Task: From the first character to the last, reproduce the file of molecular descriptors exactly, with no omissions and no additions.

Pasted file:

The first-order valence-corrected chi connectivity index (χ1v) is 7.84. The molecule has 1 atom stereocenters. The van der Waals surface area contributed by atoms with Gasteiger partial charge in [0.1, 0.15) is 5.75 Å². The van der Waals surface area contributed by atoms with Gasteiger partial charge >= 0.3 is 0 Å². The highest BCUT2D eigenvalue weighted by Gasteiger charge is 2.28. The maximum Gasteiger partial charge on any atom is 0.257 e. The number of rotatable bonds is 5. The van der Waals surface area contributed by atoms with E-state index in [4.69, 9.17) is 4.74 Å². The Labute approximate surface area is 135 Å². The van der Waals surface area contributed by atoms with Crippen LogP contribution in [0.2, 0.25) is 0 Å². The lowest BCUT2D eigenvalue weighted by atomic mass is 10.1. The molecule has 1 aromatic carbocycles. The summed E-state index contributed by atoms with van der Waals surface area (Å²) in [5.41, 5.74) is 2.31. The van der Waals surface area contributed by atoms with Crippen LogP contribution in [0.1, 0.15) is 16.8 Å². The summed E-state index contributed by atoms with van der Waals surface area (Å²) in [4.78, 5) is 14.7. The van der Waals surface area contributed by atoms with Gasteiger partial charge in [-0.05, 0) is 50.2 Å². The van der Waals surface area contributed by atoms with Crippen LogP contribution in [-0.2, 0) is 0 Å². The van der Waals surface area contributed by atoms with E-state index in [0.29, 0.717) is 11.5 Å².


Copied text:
The first-order valence-corrected chi connectivity index (χ1v) is 7.84. The molecule has 1 atom stereocenters. The van der Waals surface area contributed by atoms with Gasteiger partial charge in [0.1, 0.15) is 5.75 Å². The van der Waals surface area contributed by atoms with Gasteiger partial charge >= 0.3 is 0 Å². The highest BCUT2D eigenvalue weighted by Gasteiger charge is 2.28. The maximum Gasteiger partial charge on any atom is 0.257 e. The number of rotatable bonds is 5. The van der Waals surface area contributed by atoms with E-state index in [4.69, 9.17) is 4.74 Å². The Labute approximate surface area is 135 Å². The van der Waals surface area contributed by atoms with Crippen LogP contribution in [0.2, 0.25) is 0 Å². The lowest BCUT2D eigenvalue weighted by atomic mass is 10.1. The molecule has 1 aromatic carbocycles. The summed E-state index contributed by atoms with van der Waals surface area (Å²) in [5.41, 5.74) is 2.31. The van der Waals surface area contributed by atoms with Crippen LogP contribution in [0.1, 0.15) is 16.8 Å². The summed E-state index contributed by atoms with van der Waals surface area (Å²) in [4.78, 5) is 14.7. The van der Waals surface area contributed by atoms with Gasteiger partial charge in [-0.05, 0) is 50.2 Å². The van der Waals surface area contributed by atoms with Crippen LogP contribution in [-0.2, 0) is 0 Å². The van der Waals surface area contributed by atoms with E-state index in [0.29, 0.717) is 11.5 Å².